Animal studies training at the University of Rome Tor Vergata

Scientists in the labolatory
Photo Dziadosz,Dziubek, ICCVS

Between October 16 and 26, Alicja Dziadosz and Katarzyna Dziubek participated in a two-week course in animal studies, specifically focusing on patient-derived xenografting in mice. The training was organised by Dr Marina Potesta and Dr Carla Montesano as part of CANVAS project and took place in Italy at The University of Rome Tor Vergata, which is our strategic partner in the CANVAS project.

The training included both theoretical and practical aspects of work with animals. Here are the key points of the stay:

“Having no prior experience in animal work, we first learned basic animal handling and injection methods. Later, we were instructed on how to properly perform anaesthesia and approach the animal postoperative care. Finally, we proceeded to more advanced training on tumour transplantation in mice using various methods, depending on the study design and type of tumour investigated. Interestingly, in case of NSCLC tissue, the implantation success may vary between 23% and 90% depending on the method chosen for transplantation, making it a key factor for experimental outcomes,” said Katarzyna.

“Murine models are extremely valuable for the advancement of cancer studies and allow for much better similarity to the human body conditions than any other in vitro model. However, each animal study should be performed with great care to minimize animal discomfort. Moreover, having no previous experience with animal work, I realized that working with a living, moving organism is a very difficult job, also in emotional terms. This course and the people working there made me realize how important it is to put the welfare of animals first” – added Alicja.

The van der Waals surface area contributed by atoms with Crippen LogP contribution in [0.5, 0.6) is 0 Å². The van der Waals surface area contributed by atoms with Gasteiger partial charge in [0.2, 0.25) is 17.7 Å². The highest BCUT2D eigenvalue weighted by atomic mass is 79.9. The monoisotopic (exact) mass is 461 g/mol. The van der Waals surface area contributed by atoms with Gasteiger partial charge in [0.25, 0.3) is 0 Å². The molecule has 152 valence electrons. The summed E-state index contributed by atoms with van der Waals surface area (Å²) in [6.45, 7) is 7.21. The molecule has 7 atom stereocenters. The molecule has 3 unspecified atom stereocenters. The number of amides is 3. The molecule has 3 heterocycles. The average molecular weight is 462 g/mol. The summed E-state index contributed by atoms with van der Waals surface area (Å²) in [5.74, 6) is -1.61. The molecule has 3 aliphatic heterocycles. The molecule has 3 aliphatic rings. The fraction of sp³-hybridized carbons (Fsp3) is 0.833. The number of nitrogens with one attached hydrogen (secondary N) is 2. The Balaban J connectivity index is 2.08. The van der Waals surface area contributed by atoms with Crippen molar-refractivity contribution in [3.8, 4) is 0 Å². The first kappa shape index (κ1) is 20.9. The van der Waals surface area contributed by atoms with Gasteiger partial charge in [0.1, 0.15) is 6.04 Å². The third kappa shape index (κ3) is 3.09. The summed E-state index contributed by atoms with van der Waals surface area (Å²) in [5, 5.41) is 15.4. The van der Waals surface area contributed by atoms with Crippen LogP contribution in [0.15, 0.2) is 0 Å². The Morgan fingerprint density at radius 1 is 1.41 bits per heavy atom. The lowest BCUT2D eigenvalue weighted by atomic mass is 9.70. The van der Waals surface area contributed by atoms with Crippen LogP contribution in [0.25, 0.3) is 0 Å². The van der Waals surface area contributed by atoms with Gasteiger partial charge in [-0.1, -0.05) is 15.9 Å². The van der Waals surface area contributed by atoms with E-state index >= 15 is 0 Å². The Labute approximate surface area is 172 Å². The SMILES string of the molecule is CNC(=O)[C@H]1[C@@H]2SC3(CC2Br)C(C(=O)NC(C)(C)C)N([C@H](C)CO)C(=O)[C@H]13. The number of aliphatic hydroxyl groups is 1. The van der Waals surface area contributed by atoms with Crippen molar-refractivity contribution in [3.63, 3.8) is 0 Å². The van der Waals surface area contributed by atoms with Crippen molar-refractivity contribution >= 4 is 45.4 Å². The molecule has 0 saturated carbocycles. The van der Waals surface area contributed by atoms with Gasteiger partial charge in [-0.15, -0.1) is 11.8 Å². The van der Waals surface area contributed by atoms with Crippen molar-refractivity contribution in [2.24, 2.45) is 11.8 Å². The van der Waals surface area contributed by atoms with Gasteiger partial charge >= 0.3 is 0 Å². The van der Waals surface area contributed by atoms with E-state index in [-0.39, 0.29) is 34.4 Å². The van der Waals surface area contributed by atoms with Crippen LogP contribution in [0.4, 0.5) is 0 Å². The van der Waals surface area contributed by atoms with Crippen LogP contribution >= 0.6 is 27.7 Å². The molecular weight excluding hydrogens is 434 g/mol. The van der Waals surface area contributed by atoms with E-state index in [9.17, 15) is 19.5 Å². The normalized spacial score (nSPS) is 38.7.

Photos from Rome
Photos Dziadosz,Dziubek, ICCVS

In addition to the practical training, we participated in a workshop focused on current research projects developed at The University of Rome Tor Vergata. That included the implementation of mice studies in regenerative medicine and the impact of chemical compound in our environment on cancer development.

Interestingly, we also had a chance to meet with researchers working on the development of a hormonal vaccine to regulate the population of wild boar in Italy as a safe alternative to currently available methods.

During our free time, we explored the beautiful sites of ancient Rome, drank a lot of coffee, enjoyed pizza and pasta and of course indulged in gelato.

Alicja Dziadosz & Katarzyna Dziubek

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